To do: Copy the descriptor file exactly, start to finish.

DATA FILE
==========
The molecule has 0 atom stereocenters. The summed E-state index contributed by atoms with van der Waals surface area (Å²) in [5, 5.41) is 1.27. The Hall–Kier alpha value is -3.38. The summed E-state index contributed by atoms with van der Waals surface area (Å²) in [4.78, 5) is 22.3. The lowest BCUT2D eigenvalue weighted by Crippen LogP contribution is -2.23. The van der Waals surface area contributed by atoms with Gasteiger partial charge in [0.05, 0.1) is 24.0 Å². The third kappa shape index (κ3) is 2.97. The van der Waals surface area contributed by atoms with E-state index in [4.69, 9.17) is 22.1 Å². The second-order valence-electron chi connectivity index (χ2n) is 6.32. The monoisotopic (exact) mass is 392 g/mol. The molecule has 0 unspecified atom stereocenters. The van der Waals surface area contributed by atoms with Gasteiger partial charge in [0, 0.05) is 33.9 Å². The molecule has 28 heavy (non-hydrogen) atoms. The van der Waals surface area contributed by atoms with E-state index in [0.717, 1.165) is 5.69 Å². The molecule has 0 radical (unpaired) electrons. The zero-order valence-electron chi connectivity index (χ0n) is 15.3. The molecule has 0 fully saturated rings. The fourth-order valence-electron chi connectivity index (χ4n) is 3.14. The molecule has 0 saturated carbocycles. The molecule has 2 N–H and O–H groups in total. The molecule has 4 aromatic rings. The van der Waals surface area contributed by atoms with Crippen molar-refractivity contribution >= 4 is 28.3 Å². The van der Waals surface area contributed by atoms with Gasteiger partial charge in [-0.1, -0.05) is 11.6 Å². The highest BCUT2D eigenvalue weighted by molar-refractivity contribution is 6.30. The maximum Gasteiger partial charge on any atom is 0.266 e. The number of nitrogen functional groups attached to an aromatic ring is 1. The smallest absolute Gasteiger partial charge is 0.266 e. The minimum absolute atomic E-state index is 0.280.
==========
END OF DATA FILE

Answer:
The molecule has 0 atom stereocenters. The summed E-state index contributed by atoms with van der Waals surface area (Å²) in [5, 5.41) is 1.27. The Hall–Kier alpha value is -3.38. The summed E-state index contributed by atoms with van der Waals surface area (Å²) in [4.78, 5) is 22.3. The lowest BCUT2D eigenvalue weighted by Crippen LogP contribution is -2.23. The van der Waals surface area contributed by atoms with Gasteiger partial charge in [0.05, 0.1) is 24.0 Å². The third kappa shape index (κ3) is 2.97. The van der Waals surface area contributed by atoms with E-state index in [4.69, 9.17) is 22.1 Å². The second-order valence-electron chi connectivity index (χ2n) is 6.32. The monoisotopic (exact) mass is 392 g/mol. The molecule has 0 unspecified atom stereocenters. The van der Waals surface area contributed by atoms with Gasteiger partial charge in [0, 0.05) is 33.9 Å². The molecule has 28 heavy (non-hydrogen) atoms. The van der Waals surface area contributed by atoms with E-state index in [0.717, 1.165) is 5.69 Å². The molecule has 0 radical (unpaired) electrons. The zero-order valence-electron chi connectivity index (χ0n) is 15.3. The molecule has 0 fully saturated rings. The fourth-order valence-electron chi connectivity index (χ4n) is 3.14. The molecule has 0 saturated carbocycles. The molecule has 2 N–H and O–H groups in total. The molecule has 4 aromatic rings. The van der Waals surface area contributed by atoms with Crippen molar-refractivity contribution >= 4 is 28.3 Å². The van der Waals surface area contributed by atoms with Gasteiger partial charge in [-0.1, -0.05) is 11.6 Å². The highest BCUT2D eigenvalue weighted by molar-refractivity contribution is 6.30. The maximum Gasteiger partial charge on any atom is 0.266 e. The number of nitrogen functional groups attached to an aromatic ring is 1. The smallest absolute Gasteiger partial charge is 0.266 e. The minimum absolute atomic E-state index is 0.280.